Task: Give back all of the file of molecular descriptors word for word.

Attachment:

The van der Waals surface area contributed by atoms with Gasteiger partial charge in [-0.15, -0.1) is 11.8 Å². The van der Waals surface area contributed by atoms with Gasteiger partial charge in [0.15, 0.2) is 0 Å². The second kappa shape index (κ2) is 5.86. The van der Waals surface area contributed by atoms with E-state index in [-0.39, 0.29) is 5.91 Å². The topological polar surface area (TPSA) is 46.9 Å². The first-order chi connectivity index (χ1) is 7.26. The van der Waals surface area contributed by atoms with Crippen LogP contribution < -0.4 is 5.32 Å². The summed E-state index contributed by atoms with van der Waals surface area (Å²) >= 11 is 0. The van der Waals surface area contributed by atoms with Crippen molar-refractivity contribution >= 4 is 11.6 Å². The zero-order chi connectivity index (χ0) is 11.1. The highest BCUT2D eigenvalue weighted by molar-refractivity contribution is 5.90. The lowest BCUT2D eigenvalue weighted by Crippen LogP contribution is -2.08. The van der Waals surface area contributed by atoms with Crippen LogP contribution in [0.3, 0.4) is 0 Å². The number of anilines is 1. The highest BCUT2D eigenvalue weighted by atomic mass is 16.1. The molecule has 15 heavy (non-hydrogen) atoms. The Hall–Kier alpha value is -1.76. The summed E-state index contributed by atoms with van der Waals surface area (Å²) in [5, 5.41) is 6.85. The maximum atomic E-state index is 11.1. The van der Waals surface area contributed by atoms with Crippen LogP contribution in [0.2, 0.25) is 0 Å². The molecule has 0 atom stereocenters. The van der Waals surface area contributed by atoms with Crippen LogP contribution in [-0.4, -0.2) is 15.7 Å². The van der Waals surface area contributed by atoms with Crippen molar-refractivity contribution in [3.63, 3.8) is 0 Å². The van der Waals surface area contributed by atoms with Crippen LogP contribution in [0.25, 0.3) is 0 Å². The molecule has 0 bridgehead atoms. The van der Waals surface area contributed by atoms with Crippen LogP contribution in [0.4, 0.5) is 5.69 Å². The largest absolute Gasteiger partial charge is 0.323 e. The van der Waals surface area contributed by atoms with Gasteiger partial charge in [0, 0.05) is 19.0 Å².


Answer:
The van der Waals surface area contributed by atoms with Gasteiger partial charge in [-0.15, -0.1) is 11.8 Å². The van der Waals surface area contributed by atoms with Gasteiger partial charge in [0.15, 0.2) is 0 Å². The second kappa shape index (κ2) is 5.86. The van der Waals surface area contributed by atoms with E-state index in [-0.39, 0.29) is 5.91 Å². The topological polar surface area (TPSA) is 46.9 Å². The first-order chi connectivity index (χ1) is 7.26. The van der Waals surface area contributed by atoms with Crippen LogP contribution < -0.4 is 5.32 Å². The summed E-state index contributed by atoms with van der Waals surface area (Å²) >= 11 is 0. The van der Waals surface area contributed by atoms with Crippen molar-refractivity contribution >= 4 is 11.6 Å². The zero-order chi connectivity index (χ0) is 11.1. The highest BCUT2D eigenvalue weighted by molar-refractivity contribution is 5.90. The lowest BCUT2D eigenvalue weighted by Crippen LogP contribution is -2.08. The van der Waals surface area contributed by atoms with Crippen LogP contribution in [0.3, 0.4) is 0 Å². The number of anilines is 1. The highest BCUT2D eigenvalue weighted by atomic mass is 16.1. The molecule has 15 heavy (non-hydrogen) atoms. The Hall–Kier alpha value is -1.76. The summed E-state index contributed by atoms with van der Waals surface area (Å²) in [5, 5.41) is 6.85. The maximum atomic E-state index is 11.1. The van der Waals surface area contributed by atoms with Crippen LogP contribution in [0.2, 0.25) is 0 Å². The molecule has 0 atom stereocenters. The van der Waals surface area contributed by atoms with Crippen LogP contribution in [-0.4, -0.2) is 15.7 Å². The van der Waals surface area contributed by atoms with Crippen molar-refractivity contribution in [3.63, 3.8) is 0 Å². The van der Waals surface area contributed by atoms with Crippen LogP contribution in [0.25, 0.3) is 0 Å². The molecule has 0 bridgehead atoms. The van der Waals surface area contributed by atoms with Crippen LogP contribution in [0.4, 0.5) is 5.69 Å². The largest absolute Gasteiger partial charge is 0.323 e. The van der Waals surface area contributed by atoms with Gasteiger partial charge in [0, 0.05) is 19.0 Å².